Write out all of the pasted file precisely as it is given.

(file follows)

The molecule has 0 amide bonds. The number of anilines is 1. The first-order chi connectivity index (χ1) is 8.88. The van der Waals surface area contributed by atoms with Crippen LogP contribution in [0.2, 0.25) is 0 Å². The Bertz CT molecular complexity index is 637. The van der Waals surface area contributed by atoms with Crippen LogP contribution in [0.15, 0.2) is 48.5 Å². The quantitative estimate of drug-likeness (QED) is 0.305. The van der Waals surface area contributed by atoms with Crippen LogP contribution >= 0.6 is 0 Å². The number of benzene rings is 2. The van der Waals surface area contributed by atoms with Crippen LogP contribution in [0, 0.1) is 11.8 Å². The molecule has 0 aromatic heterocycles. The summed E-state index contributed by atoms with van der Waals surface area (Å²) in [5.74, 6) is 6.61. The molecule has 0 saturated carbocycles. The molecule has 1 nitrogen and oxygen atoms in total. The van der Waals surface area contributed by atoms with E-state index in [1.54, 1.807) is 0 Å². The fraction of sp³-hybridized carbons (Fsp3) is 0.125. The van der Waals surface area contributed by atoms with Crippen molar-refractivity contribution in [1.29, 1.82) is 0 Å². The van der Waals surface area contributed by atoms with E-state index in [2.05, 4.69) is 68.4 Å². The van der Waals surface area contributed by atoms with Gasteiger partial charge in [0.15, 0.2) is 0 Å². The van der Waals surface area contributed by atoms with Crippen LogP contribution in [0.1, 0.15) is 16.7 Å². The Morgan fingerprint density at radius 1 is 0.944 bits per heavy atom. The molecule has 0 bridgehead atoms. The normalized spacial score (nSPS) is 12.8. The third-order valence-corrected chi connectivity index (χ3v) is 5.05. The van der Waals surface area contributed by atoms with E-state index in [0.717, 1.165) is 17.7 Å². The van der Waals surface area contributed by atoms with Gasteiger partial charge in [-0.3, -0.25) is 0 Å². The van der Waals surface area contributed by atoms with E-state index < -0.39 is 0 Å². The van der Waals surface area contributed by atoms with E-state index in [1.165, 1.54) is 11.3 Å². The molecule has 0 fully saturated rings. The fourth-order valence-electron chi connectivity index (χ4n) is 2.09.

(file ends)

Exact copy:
The molecule has 0 amide bonds. The number of anilines is 1. The first-order chi connectivity index (χ1) is 8.88. The van der Waals surface area contributed by atoms with Crippen LogP contribution in [0.2, 0.25) is 0 Å². The Bertz CT molecular complexity index is 637. The van der Waals surface area contributed by atoms with Crippen LogP contribution in [0.15, 0.2) is 48.5 Å². The quantitative estimate of drug-likeness (QED) is 0.305. The van der Waals surface area contributed by atoms with Crippen LogP contribution >= 0.6 is 0 Å². The number of benzene rings is 2. The van der Waals surface area contributed by atoms with Crippen LogP contribution in [0, 0.1) is 11.8 Å². The molecule has 0 aromatic heterocycles. The summed E-state index contributed by atoms with van der Waals surface area (Å²) in [5.74, 6) is 6.61. The molecule has 0 saturated carbocycles. The molecule has 1 nitrogen and oxygen atoms in total. The van der Waals surface area contributed by atoms with E-state index in [1.54, 1.807) is 0 Å². The fraction of sp³-hybridized carbons (Fsp3) is 0.125. The van der Waals surface area contributed by atoms with Crippen molar-refractivity contribution in [1.29, 1.82) is 0 Å². The van der Waals surface area contributed by atoms with E-state index in [2.05, 4.69) is 68.4 Å². The van der Waals surface area contributed by atoms with Gasteiger partial charge in [0.15, 0.2) is 0 Å². The van der Waals surface area contributed by atoms with Crippen LogP contribution in [0.1, 0.15) is 16.7 Å². The Morgan fingerprint density at radius 1 is 0.944 bits per heavy atom. The molecule has 0 bridgehead atoms. The normalized spacial score (nSPS) is 12.8. The third-order valence-corrected chi connectivity index (χ3v) is 5.05. The van der Waals surface area contributed by atoms with E-state index in [0.717, 1.165) is 17.7 Å². The van der Waals surface area contributed by atoms with Gasteiger partial charge in [-0.3, -0.25) is 0 Å². The van der Waals surface area contributed by atoms with E-state index < -0.39 is 0 Å². The van der Waals surface area contributed by atoms with E-state index in [1.165, 1.54) is 11.3 Å². The molecule has 0 fully saturated rings. The fourth-order valence-electron chi connectivity index (χ4n) is 2.09.